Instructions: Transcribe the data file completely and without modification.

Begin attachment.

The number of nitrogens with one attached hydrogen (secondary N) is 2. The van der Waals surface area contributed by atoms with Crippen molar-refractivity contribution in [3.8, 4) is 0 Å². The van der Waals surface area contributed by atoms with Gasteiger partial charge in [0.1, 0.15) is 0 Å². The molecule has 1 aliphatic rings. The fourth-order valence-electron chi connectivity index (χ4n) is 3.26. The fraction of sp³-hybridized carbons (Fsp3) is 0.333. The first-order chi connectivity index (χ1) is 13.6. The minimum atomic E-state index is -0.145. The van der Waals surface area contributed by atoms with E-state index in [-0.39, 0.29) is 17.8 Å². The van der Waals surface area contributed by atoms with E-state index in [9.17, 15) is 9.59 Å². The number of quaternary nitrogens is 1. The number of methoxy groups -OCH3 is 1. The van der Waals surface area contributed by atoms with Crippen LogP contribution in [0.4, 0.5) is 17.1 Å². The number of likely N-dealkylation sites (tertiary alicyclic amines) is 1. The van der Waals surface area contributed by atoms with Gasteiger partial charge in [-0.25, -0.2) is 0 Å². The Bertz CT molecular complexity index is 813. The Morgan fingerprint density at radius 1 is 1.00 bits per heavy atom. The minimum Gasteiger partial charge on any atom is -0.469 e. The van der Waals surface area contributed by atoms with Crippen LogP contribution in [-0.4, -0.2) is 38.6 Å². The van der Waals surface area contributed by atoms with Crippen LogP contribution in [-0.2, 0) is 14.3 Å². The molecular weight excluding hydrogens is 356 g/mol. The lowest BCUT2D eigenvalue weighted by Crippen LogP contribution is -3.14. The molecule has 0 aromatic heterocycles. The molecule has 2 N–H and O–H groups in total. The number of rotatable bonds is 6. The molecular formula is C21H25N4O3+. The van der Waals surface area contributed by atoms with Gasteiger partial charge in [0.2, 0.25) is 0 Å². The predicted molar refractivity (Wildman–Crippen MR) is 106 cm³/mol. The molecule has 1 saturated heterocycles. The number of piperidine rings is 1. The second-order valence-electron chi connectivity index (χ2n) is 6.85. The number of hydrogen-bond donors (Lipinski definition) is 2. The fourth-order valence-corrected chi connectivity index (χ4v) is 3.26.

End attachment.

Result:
The number of nitrogens with one attached hydrogen (secondary N) is 2. The van der Waals surface area contributed by atoms with Crippen molar-refractivity contribution in [3.8, 4) is 0 Å². The van der Waals surface area contributed by atoms with Gasteiger partial charge in [0.1, 0.15) is 0 Å². The molecule has 1 aliphatic rings. The fourth-order valence-electron chi connectivity index (χ4n) is 3.26. The fraction of sp³-hybridized carbons (Fsp3) is 0.333. The first-order chi connectivity index (χ1) is 13.6. The minimum atomic E-state index is -0.145. The van der Waals surface area contributed by atoms with E-state index in [-0.39, 0.29) is 17.8 Å². The van der Waals surface area contributed by atoms with E-state index in [9.17, 15) is 9.59 Å². The number of quaternary nitrogens is 1. The number of methoxy groups -OCH3 is 1. The van der Waals surface area contributed by atoms with Crippen LogP contribution in [0.4, 0.5) is 17.1 Å². The number of likely N-dealkylation sites (tertiary alicyclic amines) is 1. The van der Waals surface area contributed by atoms with Gasteiger partial charge in [-0.25, -0.2) is 0 Å². The Bertz CT molecular complexity index is 813. The Morgan fingerprint density at radius 1 is 1.00 bits per heavy atom. The minimum Gasteiger partial charge on any atom is -0.469 e. The van der Waals surface area contributed by atoms with Crippen LogP contribution in [-0.4, -0.2) is 38.6 Å². The van der Waals surface area contributed by atoms with Crippen LogP contribution in [-0.2, 0) is 14.3 Å². The molecular weight excluding hydrogens is 356 g/mol. The lowest BCUT2D eigenvalue weighted by Crippen LogP contribution is -3.14. The molecule has 0 aromatic heterocycles. The molecule has 2 N–H and O–H groups in total. The number of rotatable bonds is 6. The molecular formula is C21H25N4O3+. The van der Waals surface area contributed by atoms with Gasteiger partial charge in [0.2, 0.25) is 0 Å². The predicted molar refractivity (Wildman–Crippen MR) is 106 cm³/mol. The molecule has 1 saturated heterocycles. The number of piperidine rings is 1. The second-order valence-electron chi connectivity index (χ2n) is 6.85. The number of hydrogen-bond donors (Lipinski definition) is 2. The fourth-order valence-corrected chi connectivity index (χ4v) is 3.26.